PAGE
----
Micro-budget filmmakers often spend too much money in all the wrong places. Here are three areas to scale back on when breaking down your budget.
No matter how great your writing might be, after a couple of minutes just about any heavy dialogue scene can feel boring. Here’s how to keep things interesting on those longer takes.
The overuse of shallow depth of field has been an issue since the DSLR revolution hit, and it can look especially bad on daytime exteriors.
If you’re just starting out as a filmmaker or DP, these three prime lenses are the most essential to start with.
One of the biggest headaches associated with shooting at 24fps is the jittery look of vertical lines you get when panning. This calculator will help you eliminate that issue entirely.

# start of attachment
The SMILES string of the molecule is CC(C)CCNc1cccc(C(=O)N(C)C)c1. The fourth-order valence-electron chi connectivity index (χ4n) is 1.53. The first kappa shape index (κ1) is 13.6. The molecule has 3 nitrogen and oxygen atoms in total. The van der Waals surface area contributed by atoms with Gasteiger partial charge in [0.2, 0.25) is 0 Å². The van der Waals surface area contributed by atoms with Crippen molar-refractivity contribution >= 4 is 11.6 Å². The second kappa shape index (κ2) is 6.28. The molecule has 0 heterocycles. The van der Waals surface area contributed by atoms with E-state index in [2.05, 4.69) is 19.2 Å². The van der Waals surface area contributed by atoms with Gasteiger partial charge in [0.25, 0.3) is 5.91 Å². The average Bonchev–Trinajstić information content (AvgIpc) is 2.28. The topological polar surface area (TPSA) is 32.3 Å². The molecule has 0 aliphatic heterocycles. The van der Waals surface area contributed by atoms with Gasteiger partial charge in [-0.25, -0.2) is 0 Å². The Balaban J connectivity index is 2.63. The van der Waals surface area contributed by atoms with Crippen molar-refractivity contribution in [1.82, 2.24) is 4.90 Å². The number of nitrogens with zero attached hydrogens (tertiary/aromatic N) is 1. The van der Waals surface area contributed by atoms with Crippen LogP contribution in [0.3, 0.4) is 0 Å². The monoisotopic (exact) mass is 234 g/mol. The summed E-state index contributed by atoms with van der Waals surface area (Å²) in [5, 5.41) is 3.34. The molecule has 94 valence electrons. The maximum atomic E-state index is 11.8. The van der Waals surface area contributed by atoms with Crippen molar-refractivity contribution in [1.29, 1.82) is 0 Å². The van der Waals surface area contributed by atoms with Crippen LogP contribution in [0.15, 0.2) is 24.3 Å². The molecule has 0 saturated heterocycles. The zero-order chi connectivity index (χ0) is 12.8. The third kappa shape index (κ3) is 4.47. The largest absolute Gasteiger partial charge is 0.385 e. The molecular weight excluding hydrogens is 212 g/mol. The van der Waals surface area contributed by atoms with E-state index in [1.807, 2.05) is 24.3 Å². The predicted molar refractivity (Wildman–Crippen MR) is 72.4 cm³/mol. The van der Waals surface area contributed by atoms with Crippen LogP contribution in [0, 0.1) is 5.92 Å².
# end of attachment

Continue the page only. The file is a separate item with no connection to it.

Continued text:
Stabilization devices such as a Movi or Steadicam aren’t always an option. Luckily, there are other ways to capture walk-and-talk shots smoothly.
For those of you just starting out as DPs, here are the six settings you need to double-check every time you get ready to roll a take.
Many filmmakers assume that achieving high production value is as simple as shooting on the right camera. In reality, it’s got a lot more to do with surrounding yourself with the right team.
With the Oculus Rift scheduled for early 2016, filmmakers are looking for ways to generate VR content. Here are three great options for capturing 360 degree footage.
High-sensitivity cameras that can shoot in low light are more popular than ever. These three low-light cameras will have you covered, regardless of the size of your budget.
Many photographers have ventured into video production and cinematography since the DSLR video revolution. There’s a fairly steep learning curve, but it can be overcome.
If you can’t afford to have a DIT on your crew, use these tips to help ensure your footage is safely backed up every time.